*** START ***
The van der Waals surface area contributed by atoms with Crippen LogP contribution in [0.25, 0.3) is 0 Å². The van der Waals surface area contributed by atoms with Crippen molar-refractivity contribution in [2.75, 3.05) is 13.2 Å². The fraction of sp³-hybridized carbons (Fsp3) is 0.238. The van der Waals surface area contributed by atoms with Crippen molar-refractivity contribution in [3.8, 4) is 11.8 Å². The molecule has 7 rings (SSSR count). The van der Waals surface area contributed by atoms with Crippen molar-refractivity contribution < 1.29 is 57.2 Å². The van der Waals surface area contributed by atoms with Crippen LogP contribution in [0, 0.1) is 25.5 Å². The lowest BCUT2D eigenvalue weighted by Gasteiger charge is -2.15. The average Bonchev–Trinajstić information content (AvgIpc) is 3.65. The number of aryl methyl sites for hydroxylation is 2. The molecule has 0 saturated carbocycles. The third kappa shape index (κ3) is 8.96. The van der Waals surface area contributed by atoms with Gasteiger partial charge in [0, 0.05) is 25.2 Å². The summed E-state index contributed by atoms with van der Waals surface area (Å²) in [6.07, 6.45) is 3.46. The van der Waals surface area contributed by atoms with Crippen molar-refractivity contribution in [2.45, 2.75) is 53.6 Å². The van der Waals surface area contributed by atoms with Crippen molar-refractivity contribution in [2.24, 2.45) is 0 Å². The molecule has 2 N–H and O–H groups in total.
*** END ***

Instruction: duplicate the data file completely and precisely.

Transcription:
The van der Waals surface area contributed by atoms with Crippen LogP contribution in [0.25, 0.3) is 0 Å². The van der Waals surface area contributed by atoms with Crippen molar-refractivity contribution in [2.75, 3.05) is 13.2 Å². The fraction of sp³-hybridized carbons (Fsp3) is 0.238. The van der Waals surface area contributed by atoms with Crippen molar-refractivity contribution in [3.8, 4) is 11.8 Å². The molecule has 7 rings (SSSR count). The van der Waals surface area contributed by atoms with Crippen molar-refractivity contribution < 1.29 is 57.2 Å². The van der Waals surface area contributed by atoms with Crippen LogP contribution in [0, 0.1) is 25.5 Å². The lowest BCUT2D eigenvalue weighted by Gasteiger charge is -2.15. The average Bonchev–Trinajstić information content (AvgIpc) is 3.65. The number of aryl methyl sites for hydroxylation is 2. The molecule has 0 saturated carbocycles. The third kappa shape index (κ3) is 8.96. The van der Waals surface area contributed by atoms with Gasteiger partial charge in [0, 0.05) is 25.2 Å². The summed E-state index contributed by atoms with van der Waals surface area (Å²) in [6.07, 6.45) is 3.46. The van der Waals surface area contributed by atoms with Crippen molar-refractivity contribution in [2.45, 2.75) is 53.6 Å². The van der Waals surface area contributed by atoms with Crippen molar-refractivity contribution in [2.24, 2.45) is 0 Å². The molecule has 2 N–H and O–H groups in total.